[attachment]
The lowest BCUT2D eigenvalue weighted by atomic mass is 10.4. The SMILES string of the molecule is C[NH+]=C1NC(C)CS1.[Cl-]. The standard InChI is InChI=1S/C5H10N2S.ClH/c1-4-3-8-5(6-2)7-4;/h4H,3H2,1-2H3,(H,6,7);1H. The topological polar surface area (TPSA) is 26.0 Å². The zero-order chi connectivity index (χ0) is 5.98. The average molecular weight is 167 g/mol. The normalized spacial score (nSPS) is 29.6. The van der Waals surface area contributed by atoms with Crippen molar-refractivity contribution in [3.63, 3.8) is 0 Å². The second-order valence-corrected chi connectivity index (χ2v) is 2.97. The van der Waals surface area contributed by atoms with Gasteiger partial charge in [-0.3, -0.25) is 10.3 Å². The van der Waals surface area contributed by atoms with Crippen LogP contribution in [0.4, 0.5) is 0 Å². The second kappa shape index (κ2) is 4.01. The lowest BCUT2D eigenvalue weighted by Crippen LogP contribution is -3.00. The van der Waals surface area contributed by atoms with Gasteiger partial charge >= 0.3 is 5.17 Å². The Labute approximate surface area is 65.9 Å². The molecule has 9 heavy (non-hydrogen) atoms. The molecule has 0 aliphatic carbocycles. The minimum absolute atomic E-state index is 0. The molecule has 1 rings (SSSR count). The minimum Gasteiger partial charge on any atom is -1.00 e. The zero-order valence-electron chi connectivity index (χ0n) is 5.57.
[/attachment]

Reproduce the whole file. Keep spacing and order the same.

The lowest BCUT2D eigenvalue weighted by atomic mass is 10.4. The SMILES string of the molecule is C[NH+]=C1NC(C)CS1.[Cl-]. The standard InChI is InChI=1S/C5H10N2S.ClH/c1-4-3-8-5(6-2)7-4;/h4H,3H2,1-2H3,(H,6,7);1H. The topological polar surface area (TPSA) is 26.0 Å². The zero-order chi connectivity index (χ0) is 5.98. The average molecular weight is 167 g/mol. The normalized spacial score (nSPS) is 29.6. The van der Waals surface area contributed by atoms with Crippen molar-refractivity contribution in [3.63, 3.8) is 0 Å². The second-order valence-corrected chi connectivity index (χ2v) is 2.97. The van der Waals surface area contributed by atoms with Gasteiger partial charge in [-0.3, -0.25) is 10.3 Å². The van der Waals surface area contributed by atoms with Crippen LogP contribution in [0.4, 0.5) is 0 Å². The second kappa shape index (κ2) is 4.01. The lowest BCUT2D eigenvalue weighted by Crippen LogP contribution is -3.00. The van der Waals surface area contributed by atoms with Gasteiger partial charge >= 0.3 is 5.17 Å². The Labute approximate surface area is 65.9 Å². The molecule has 9 heavy (non-hydrogen) atoms. The molecule has 0 aliphatic carbocycles. The minimum absolute atomic E-state index is 0. The molecule has 1 rings (SSSR count). The minimum Gasteiger partial charge on any atom is -1.00 e. The zero-order valence-electron chi connectivity index (χ0n) is 5.57.